Monday, 5 December, 2022

Catastrophe in O-Level and A-Level Results

Dr Md Mahmudul Hassan

The global education system is still not immune from the impact of Covid-19. During the corona period, all national and international education programs adopted a mixed method to determine the results of the exams, such as giving results through the evaluation of the teachers of each school, determining grades based on the results of past exams or taking and evaluating exams in name only, etc., which has a harmful effect on the year 2022. Parents and education experts fear that the result will fall in SSC and HSC 2022 too. This is more evident from the results of English Medium School published on 18th and 25th August 2022.

Recently, the results of IGCSE or O-level and IAL or A-level examinations of English medium schools held simultaneously all over the world have been published, which is quite frustrating for teachers, parents and students. While last year's teacher-rated grades were up, this year's results are down.

One statistic showed top grades in English medium schools fell from 61.2% to 53%, a fall of almost four times the national average. Overall, the proportion of students getting top grades fell from 28.9% to 26.3% this year.

Such catastrophe of results is observed not only in Bangladesh but also all over the world. Many believe that this is because of the numerical system of grading that Michael Gove introduced. He introduced the policy of grading students on a 9-point scale, whereas previously students would normally receive an A* or A grade. Gove's intention behind introducing the new Grade 9 was to separate the toppers from the top students. But the results show that the proportion of topper or top grades has decreased since last year. On the other hand, the proportion of students achieving grades 4 and above in the lower grade points also decreased by 4%, from 79% last year to 75%. As a result, thousands of students are emotionally disappointed with their results.

Some feel that due to the complications caused by the corona epidemic, students have refrained from coming to school regularly and are increasingly turning to so-called coaching centres. As a result, the students were largely unaware of the updates in the examination system due to lack of contact with school teachers, which made them fail to achieve the desired results. As we know, every year the British Council authorities make some changes in the question and answer system considering the advantages and disadvantages of the students, the updates of which are sent only to the school authorities. Therefore, if the students had been coming and going to school regularly then the students could have taken proper preparation through their teachers and maybe this time the result would not have been such a disaster.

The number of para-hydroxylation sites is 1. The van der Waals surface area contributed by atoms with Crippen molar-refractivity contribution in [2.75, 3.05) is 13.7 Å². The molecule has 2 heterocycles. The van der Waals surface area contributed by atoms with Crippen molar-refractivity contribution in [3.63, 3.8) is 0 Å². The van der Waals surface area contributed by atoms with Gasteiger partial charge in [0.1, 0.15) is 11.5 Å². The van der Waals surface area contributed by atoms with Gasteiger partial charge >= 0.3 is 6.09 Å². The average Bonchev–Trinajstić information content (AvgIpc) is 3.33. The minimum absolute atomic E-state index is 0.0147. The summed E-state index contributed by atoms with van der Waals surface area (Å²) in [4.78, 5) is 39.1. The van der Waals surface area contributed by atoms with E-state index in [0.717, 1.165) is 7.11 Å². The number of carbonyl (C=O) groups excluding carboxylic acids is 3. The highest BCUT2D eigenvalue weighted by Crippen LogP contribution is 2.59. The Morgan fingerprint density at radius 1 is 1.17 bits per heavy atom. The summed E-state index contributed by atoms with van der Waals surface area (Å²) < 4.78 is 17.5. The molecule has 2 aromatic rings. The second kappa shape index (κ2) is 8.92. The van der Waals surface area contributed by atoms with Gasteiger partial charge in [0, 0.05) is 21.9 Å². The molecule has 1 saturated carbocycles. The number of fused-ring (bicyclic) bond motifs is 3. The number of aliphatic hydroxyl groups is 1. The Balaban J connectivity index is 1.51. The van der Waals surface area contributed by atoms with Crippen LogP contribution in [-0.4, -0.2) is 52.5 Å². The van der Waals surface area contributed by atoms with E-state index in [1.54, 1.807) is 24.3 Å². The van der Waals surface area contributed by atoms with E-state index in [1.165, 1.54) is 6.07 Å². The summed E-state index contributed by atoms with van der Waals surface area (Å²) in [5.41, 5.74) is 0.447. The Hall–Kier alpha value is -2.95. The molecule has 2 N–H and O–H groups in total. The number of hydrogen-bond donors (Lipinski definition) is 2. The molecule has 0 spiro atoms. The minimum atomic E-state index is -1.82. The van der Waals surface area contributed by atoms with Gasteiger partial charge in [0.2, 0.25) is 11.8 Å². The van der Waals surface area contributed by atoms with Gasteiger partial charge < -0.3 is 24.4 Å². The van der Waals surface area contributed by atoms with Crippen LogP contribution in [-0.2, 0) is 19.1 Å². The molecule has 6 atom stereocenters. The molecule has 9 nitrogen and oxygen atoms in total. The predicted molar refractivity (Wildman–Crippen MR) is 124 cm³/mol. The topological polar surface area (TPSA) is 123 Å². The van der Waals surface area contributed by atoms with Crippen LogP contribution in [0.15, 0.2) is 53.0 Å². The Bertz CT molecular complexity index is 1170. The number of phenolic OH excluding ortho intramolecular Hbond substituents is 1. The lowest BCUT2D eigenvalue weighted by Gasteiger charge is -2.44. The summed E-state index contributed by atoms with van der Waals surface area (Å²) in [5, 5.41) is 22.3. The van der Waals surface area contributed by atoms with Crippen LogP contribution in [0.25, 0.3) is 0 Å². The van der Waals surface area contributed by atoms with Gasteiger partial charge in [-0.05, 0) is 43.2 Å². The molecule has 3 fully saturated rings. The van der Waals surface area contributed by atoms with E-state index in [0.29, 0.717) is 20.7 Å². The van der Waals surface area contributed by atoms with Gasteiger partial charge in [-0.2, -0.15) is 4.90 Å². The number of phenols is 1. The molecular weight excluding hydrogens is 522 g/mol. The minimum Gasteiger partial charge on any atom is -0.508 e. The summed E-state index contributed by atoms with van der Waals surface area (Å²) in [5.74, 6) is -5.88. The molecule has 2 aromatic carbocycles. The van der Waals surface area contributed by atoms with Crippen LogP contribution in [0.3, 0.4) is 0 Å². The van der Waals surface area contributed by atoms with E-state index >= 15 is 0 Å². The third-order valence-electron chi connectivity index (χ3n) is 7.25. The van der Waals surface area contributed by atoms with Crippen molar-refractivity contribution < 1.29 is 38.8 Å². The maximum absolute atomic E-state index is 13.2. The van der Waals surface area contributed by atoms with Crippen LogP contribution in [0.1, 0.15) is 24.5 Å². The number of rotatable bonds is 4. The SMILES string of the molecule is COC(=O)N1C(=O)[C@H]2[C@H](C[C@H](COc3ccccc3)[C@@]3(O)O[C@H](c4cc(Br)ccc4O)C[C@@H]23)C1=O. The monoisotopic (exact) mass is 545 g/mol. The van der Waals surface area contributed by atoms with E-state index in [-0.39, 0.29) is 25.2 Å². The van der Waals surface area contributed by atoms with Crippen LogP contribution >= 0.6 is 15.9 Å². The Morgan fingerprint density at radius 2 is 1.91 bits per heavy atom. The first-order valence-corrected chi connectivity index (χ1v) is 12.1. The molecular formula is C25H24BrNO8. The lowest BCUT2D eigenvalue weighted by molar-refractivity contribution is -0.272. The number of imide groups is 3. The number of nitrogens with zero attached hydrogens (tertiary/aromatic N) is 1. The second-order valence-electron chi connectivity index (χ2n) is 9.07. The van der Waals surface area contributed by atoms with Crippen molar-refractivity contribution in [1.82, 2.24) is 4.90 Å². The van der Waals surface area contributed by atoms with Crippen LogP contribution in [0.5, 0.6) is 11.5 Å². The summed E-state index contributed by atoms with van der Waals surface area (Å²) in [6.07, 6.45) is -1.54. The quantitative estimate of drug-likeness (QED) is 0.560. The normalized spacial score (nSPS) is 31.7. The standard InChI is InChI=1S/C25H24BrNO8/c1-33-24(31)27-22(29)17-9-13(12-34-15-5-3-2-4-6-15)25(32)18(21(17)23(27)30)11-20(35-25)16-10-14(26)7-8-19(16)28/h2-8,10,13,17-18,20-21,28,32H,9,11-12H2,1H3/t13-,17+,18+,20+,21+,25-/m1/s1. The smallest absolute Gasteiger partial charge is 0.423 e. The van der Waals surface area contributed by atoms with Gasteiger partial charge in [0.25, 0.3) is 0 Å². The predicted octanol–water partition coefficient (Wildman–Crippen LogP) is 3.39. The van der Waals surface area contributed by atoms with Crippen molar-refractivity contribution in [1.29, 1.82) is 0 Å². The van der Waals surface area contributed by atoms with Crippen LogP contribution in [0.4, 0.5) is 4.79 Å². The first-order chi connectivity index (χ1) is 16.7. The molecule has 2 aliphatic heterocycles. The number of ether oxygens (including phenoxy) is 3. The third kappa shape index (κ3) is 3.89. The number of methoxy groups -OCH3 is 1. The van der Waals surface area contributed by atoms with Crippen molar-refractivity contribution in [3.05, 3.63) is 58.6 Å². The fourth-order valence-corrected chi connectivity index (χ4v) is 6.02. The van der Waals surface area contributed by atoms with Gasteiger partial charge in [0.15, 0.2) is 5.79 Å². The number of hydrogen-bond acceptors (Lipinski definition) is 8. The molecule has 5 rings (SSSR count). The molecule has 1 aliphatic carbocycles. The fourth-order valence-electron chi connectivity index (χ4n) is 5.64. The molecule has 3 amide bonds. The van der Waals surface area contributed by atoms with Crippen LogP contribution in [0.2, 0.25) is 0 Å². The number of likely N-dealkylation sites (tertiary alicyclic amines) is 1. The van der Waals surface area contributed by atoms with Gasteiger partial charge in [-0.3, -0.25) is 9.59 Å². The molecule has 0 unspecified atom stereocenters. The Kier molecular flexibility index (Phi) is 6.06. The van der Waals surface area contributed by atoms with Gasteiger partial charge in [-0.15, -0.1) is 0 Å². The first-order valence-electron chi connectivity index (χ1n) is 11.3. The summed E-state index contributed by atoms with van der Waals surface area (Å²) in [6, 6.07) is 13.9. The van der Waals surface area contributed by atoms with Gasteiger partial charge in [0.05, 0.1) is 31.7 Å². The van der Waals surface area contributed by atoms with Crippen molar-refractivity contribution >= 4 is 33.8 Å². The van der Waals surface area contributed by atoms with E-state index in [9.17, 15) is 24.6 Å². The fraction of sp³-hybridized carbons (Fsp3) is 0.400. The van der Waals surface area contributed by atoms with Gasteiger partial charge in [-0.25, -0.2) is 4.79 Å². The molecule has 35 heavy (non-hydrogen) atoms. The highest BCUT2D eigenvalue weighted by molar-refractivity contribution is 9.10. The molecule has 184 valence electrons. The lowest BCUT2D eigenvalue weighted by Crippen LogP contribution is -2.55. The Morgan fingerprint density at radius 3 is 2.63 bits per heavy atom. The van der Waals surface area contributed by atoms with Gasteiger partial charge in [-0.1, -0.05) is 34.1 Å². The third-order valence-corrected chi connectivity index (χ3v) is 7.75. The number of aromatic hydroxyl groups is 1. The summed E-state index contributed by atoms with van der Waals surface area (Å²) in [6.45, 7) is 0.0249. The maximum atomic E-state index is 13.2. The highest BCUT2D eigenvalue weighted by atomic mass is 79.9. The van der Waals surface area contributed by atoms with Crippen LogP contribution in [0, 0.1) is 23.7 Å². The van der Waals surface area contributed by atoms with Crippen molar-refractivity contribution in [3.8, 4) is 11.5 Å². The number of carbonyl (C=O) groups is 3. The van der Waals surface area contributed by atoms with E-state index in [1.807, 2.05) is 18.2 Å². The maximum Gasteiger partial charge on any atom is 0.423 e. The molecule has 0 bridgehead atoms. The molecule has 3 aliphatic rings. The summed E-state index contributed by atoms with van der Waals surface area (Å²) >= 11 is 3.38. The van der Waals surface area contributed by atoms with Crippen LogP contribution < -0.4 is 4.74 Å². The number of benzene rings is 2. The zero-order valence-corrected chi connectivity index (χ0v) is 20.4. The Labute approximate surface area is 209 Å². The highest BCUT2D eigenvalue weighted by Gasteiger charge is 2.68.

Richard Garrett, Ofqual's director of policy and strategic relations, recently said, “We are confident that the negative reaction to this year's results will not carry over into next year's exam. That is why we have set out our expectations for the next two years and clear direction for the necessary actions to be taken.”

A spokesman for the England-based Department for Education said: “Our aim is to return as soon as possible to a carefully designed and well-established pre-epidemic assessment system, as it is the best and fairest way of assessing what students know and what they can do.” Director Chris Zaraga said that we believe the severe long-term effects and problems of the Covid-19 pandemic have led to such a disaster in the results of this trial.

It should be noted that around half a million students worldwide took the Cambridge exam in June 2022 and there were 1.4 million entries for the Cambridge exam from schools in 147 countries. Despite the challenges posed by the Covid-19 pandemic, student entries have increased in almost all countries for this year's examinations, with over 220,000 in IAL and A-level and over 250,000 in IGCSE and O-level examinations.

Cambridge International and Edexcel are engaging with education authorities, governments and schools worldwide to ensure the safe conduct of the 2022-2023 exam series, and are taking a range of initiatives to help students and teachers adapt the administration of exams and other assessments to the disruption caused by COVID-19.

Some of the students in Bangladesh have been able to achieve the required qualifications due to some of their next steps, which is a testament to their resilience and the continued support of their teachers, families and communities. Students of a handful of English medium schools located in Dhaka, including Daffodil International School, have achieved very good results due to the constant supervision of their teachers for planned preparation.

So, it can be said with certainty that the detrimental effect of the stagnation in the education system due to the corona epidemic is particularly responsible for the disaster in this year's results. Moreover, as last year's IGCSE or O-level and IAL or A-level exams were given predictable results based on teacher evaluation, there was a latent hope among the students that their results might be similar this time too, so they took the exams without studying well. However, due to this poor result this year, a sense of awareness has been created among the students, teachers and parents due to which they will give importance to learning and will be able to achieve good results.


The writer is the Principal, Daffodil International School (DIS), Dhaka and President, Federation of English Medium Schools (FEMS)